When I filed my taxes for the first time, I didn’t have Turbotax or any other program to help me out. It was a very intimidating and scary process for me and I was constantly worried about messing up and having to pay a penalty to IRS. Filing for taxes is an easy job if you are aware of what you need to do. The following are some of the tips that you can use as a first time tax filer:
The first thing that you need to do is to organize all your files and documents. Have all these stored in one place, be it the forms, the receipts or other kinds of relevant documentation. By doing this you will be able to save a lot of time and also make the whole process more easy and convenient. Next, you should also check whether you qualify to file for free or not. If you have a W-2 along with very little bank interest then you would qualify.
Also, do not forget about filing for your state taxes with TurboTax 2015. When you have a tax filing program like TurboTax, you would be able to file for state taxes and federal taxes easily because all your information can be transferred automatically. Another top tip to keep in mind would be to file online using TurboTax 2015 instead of doing the process manually because the latter is a time consuming process and the scope for errors is also higher.
According to a recent Government Accountability Office report, the IRS continues to leave its vast computer systems without proper security. Private taxpayer data is vulnerable to hackers, fraudsters and former IRS employees. This GAO report tells of significant deficiencies relating to the financial reporting systems. Millions of Americans are rightfully concerned because they are required by law to file tax returns but worry about fraud.
The IRS must continue making improvements to taxpayer financial data controls. This news comes in the wake of a very unpleasant six weeks for taxpayers and the IRS. Taxpayers have entered this filing season with greater fears over fraud. TurboTax recently announced it was suspending tax return filings due to fraud.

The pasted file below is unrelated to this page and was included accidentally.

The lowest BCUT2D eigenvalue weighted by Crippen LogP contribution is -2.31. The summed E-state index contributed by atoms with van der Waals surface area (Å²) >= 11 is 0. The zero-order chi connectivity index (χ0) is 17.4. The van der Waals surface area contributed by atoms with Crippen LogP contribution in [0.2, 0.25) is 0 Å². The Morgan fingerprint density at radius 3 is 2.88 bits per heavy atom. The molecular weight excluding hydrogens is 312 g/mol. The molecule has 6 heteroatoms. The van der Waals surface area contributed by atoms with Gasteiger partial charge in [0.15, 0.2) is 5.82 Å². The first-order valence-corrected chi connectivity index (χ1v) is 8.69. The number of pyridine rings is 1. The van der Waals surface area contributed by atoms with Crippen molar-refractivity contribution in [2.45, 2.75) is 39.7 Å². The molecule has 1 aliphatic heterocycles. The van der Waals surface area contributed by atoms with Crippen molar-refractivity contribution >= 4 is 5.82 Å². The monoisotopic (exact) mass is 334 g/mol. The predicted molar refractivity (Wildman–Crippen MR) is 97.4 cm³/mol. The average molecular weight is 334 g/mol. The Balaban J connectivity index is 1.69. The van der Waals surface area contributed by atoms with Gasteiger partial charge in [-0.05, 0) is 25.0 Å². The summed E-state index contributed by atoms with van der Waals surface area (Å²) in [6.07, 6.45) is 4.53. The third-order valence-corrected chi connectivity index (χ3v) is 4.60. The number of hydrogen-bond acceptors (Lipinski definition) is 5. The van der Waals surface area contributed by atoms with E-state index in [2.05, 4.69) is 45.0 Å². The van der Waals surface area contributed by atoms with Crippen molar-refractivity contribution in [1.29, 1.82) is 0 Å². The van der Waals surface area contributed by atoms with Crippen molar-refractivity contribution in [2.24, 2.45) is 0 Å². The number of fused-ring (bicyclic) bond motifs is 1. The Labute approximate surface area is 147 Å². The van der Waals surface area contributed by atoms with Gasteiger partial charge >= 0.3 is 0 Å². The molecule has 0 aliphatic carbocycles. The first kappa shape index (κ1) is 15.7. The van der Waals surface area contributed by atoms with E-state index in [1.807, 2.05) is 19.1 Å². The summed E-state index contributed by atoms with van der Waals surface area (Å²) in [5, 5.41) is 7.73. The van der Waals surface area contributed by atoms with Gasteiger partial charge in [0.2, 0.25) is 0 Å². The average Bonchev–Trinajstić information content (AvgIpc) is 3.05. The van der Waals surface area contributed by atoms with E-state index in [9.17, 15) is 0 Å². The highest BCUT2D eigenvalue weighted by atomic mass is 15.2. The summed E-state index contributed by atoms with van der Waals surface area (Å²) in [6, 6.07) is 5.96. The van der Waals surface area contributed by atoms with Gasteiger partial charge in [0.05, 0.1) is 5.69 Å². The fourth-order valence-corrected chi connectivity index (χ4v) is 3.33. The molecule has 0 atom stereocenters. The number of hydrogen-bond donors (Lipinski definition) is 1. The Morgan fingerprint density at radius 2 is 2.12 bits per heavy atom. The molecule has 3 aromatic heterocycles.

Taxpayer distress became more severe when some learned that their tax return had been filed by someone else who received their refund. At first, it did not involve federal taxes, only state returns. The FBI began investigating returns filed using TurboTax. Those interviewed about this spoke of data being compromised and returns may have been filed on the basis of 2013 returns.
The report tells of easily compromised IRS passwords and outdated software having improper security functions. Worse yet, at times the IRS fails to delete access for employees who quit or have been fired.
Additionally, former employees of the IRS retain access to its data system when they should have been immediately cut off. A co-author of the report says that there is a plethora of taxpayer data that remains at risk for identity theft.
Taxpayers have no confidence in the credibility and security of the IRS especially after the Treasury Inspector General for Tax Administration stated that 1.6 million taxpayers had been affected by identity theft early in 2014. It was a fraction of that four years before. Electronic filing likely plays a role.
The GAO warns that gaining access to IRS files does not require much sophistication on the part of hackers. At the same time, it reports that some security weaknesses have been addressed, but more improvements must be made.
We are currently in the midst of the tax season, and many tax filers already received their refunds. These individuals should feel happy and lucky because there is an issue currently afflicting the tax industry. Based on recent reports from the TheBestCompanys.com, some individuals are not receiving receiving the refunds they were expecting. Apparently, identity thieves found a way to claim and steal from these unsuspecting individuals.
Since the start of the year, internet fraud on the Turbotax 2015 free platform increased by approximately 37%. This percentage includes suspicious filers and filers who had their information compromised by hackers. TurboTax 2013 creators were not aware of this glitch for quite some time. When they discovered the issue, they started making changes to their interface, and now these issues are becoming less frequent.
The chief tax officer of Intuit, David Williams, believes internet fraud will be an ongoing problem. If they correct one problem, he expects the problem to pop up somewhere else. Intuit plans to do their part by placing safeguards and deterrents in vulnerable spots within the interface.
This will help out the tax filer tremendously, but the tax filer needs to do their part as well. Intuit encourages tax filers to guard their information when they are filing a tax return. This will put another barrier in front of any hackers and thieves.